Monday, October 10, 2011

What is physical literacy?
Most of us already understand the importance of literacy and numeracy skills. But how many of us understand the term, physical literacy?

Julie Rotchell of Sport Wales explains all...

Physical Literacy can be described as the motivation, confidence, physical competence, knowledge and understanding to maintain physical activity throughout the lifecourse.’
Margaret Whitehead 2010

To explain this, it is useful to use an analogy with literacy...
When a child is learning to read they first learn individual words such as cat, sat and mat. And when a child is learning physical skills, they learn how to run, jump, catch and throw.
Children then put words into sentences and read them; just as they string movement phrases together when performing the long jump, riding a bike or swimming. As we become more experienced, we understand the meaning of books and inspire to gain knowledge and pleasure from reading. This is also the case with physical literacy.
We continue to develop enjoying a wide variety of sports and understand the importance of taking part. We may at times prefer a certain type of book like science fiction or romantic comedy likewise with physical literacy we might enjoy different sports at different stages.

The key point is that we are confident to participate in a variety of sports as we have learned important physical skills from a young age.
The support of parents in helping their children to read and write cannot be underestimated. It is also true in physical literacy. Just as parents (and librarians, teachers and other volunteers) support and listen to their children read, we want the same support of young people as they develop their physical literacy. It might not happen overnight but it's something we're working towards.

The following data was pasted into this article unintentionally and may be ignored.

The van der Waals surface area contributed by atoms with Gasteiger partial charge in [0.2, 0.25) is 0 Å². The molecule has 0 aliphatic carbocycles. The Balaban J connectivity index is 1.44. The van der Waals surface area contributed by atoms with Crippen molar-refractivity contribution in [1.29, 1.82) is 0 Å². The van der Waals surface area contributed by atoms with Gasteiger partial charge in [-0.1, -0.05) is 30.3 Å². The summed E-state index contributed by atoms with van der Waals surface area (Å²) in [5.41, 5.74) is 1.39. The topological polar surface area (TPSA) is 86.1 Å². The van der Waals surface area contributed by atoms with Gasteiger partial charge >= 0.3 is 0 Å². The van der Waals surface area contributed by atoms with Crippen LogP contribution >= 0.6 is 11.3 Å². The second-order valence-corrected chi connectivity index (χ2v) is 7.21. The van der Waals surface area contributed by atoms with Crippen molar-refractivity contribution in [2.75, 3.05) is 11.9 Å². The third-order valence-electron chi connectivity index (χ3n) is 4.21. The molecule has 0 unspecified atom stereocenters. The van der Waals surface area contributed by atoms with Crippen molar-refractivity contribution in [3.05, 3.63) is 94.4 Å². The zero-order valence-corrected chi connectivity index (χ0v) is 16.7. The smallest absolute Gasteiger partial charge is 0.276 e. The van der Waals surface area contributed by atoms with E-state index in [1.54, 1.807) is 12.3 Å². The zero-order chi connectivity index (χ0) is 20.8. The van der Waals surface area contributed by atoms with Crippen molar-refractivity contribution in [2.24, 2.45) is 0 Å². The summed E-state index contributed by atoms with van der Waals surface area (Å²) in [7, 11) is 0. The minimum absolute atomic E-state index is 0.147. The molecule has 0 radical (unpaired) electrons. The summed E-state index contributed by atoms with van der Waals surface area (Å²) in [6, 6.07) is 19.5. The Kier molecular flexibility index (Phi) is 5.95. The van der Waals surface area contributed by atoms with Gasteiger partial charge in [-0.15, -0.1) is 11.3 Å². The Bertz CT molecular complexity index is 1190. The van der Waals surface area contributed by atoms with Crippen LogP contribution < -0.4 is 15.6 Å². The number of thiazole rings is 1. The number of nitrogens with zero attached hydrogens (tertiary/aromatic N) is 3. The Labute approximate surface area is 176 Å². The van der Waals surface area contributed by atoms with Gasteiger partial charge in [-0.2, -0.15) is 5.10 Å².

Parents can find out how to help support children as young as three on our Play to Learn website. And find out how one Mum is getting her children active.
So who is Julie Rotchell?
Julie started her career as a PE teacher at Haberdashers Monmouth School for girls. After two years she was fortunate enough to have the opportunity to teach in Barbados where she remained for twenty years.
On her return, she became involved with Sport Wales as a PE & School Sport Coordinator in Blaenau Gwent. After a short time she moved to Sport Wales’ offices in Cardiff and is now a manager.
Julie is a golf addict and can often be seen in all weathers tackling the hills at her local club in Monmouth.